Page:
Reducing burden of out-of-school children among orphans, less privileged in Kaduna community
By Aisha Gambo
The number four goal of the Sustainable Development Goal (SDG) is quality education. It aims to provide equal access to affordable vocational training, eliminate gender and wealth disparities, and achieve universal access to quality higher education by 2030.
Education helps to reduce inequalities and to reach gender equality. It also empowers people everywhere to live more healthy and sustainable lives. Education is also crucial to fostering tolerance between people and contributes to more peaceful societies.
Education is an essential right of every child no matter the location or circumstances, but many children have been deprived of this right in Nigeria and other parts of the world.
According to a recent report by the United Nations Educational Scientific and Cultural Organisation (UNESCO), about 20 million Nigerian children are out of school in 2022.
The figure is a far-reaching increase from the 10.5 million recorded by the United Nations Children Fund (UNICEF) in 2020.
UNESCO had in the report stated that the number of out of school children increased due to the challenge of insecurity and kidnapping of school children in the country.
According to the UNICEF, 40 per cent of Nigerian children in the North aged between six and 11 years, especially girls, do not attend any primary school.
In Rigasa ward of Igabi Local Government Area, Kaduna state, about 100 orphans who have been out of school due to the death of their parents had the opportunity to study for free.
The orphans are not required to pay school fees, text books or writing materials except school uniform.
Also, children whose parents were low income earners or persons living with disability had access to subsidized education paying N500 only monthly.
Mrs Rahma Umar, a 25-year-old woman and the founder of Rahma Adam Community School, says the school was established to assist orphans and the less privileged with free and affordable education.
“I was raised in Rigasa and I know how the locals view education; most of them don’t know the value of education and those who know the value cry of high school fees.
“Of course, there are public schools that provide free education but the population is enormous and you will find more than hundred pupils in a class.
“These schools are not enough to cater for all Rigasa children, many parents cannot afford private schools and orphans who lost their breadwinners find it hard to go to school.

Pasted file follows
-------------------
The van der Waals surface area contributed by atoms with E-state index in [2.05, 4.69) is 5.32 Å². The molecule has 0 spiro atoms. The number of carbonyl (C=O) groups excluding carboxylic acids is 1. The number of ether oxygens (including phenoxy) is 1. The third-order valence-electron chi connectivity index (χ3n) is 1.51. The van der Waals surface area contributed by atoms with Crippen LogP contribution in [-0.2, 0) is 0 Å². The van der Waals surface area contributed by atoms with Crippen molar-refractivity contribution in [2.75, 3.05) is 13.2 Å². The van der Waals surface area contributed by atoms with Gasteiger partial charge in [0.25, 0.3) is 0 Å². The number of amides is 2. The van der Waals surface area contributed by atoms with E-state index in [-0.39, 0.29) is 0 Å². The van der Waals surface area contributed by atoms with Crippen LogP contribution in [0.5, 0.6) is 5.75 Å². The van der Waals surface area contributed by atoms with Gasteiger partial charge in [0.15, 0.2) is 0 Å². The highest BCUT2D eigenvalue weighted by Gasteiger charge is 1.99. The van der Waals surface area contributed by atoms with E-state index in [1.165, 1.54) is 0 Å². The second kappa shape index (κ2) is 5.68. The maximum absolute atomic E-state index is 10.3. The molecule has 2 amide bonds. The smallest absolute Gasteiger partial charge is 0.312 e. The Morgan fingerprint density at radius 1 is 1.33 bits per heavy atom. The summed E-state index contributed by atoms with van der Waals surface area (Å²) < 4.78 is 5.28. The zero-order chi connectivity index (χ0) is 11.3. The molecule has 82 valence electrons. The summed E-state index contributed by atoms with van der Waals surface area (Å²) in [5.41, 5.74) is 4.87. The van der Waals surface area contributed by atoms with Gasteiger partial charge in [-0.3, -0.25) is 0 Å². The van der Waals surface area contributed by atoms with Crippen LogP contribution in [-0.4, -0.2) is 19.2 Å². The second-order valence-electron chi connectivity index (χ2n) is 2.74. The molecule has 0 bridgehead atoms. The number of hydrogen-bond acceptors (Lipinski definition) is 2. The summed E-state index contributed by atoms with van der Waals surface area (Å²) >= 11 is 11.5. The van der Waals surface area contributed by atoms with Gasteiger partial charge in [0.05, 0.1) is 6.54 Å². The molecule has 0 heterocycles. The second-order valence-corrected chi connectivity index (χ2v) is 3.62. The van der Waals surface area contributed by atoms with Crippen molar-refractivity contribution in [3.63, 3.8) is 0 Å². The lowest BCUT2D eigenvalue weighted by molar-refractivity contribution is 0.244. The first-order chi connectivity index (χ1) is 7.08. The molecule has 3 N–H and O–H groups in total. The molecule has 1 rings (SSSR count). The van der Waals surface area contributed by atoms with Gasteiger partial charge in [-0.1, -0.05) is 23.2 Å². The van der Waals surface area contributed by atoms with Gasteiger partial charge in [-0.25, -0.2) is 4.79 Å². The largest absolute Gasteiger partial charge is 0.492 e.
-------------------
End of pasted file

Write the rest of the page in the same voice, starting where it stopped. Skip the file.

“When I finished secondary school , I couldn’t further my education because my parents couldn’t afford it. I was not happy but my grandmother spoke to someone whom knows a state assembly member who paid for my JAMB examination.
“And I when I got admission to study Science Laboratory Technology at Kaduna Polytechnic, that same man paid for the registration fee; I was happy because I got help when I never expected it.
“This is what motivated me to help children who want to go to school but have no means and when I completed my National Diploma, I decided to establish this school for orphans and the less privilege”, she said.
Mrs Umar says it was a difficult task finding a suitable location for the school as many landlords refused to give out their place for rent due to the charitable nature of the school.
“When I told my mother about my plan to establish a school for orphans and the less privilege she told me that it will be hard and advised I forget the plan.
“The school was launched on October 9, 2022 and I was lucky to have teachers who volunteered to teach for free for a month and I paid them subsequently with the gains I made from my food business.
“Apart from teaching, we make sure we monitor the attendance of learners; in cases where a pupil is absent, we call parents or guardian to enquire of the child’s whereabouts”, she said.
What criteria does the school engage to enroll students?
The school is open for orphans and less privileged children whose parents are earning low. The school has about 160 pupils and 30 students consisting of nursery one to three, primary one to six and J.S.S one to three classes.
Each child has to pay N100 for school form where his or her data will be documented and submitted to the school.
“Only children whose parents are not alive and those whose parents are either disabled or low income earners are accepted.
“We make sure we carry out test before sending them to a class because some children who attended public school may say they are in primary four but when you test them, you will have to send them to primary one.
“Since it’s a community school, we accept children from the community to enroll so that we can know their residents and their care givers”, she said.
Students share their experiences about Rahma Adam Community School
Maryam Abubakar a J.S.S 1 student said she had to drop out of school after finishing primary six because her father died.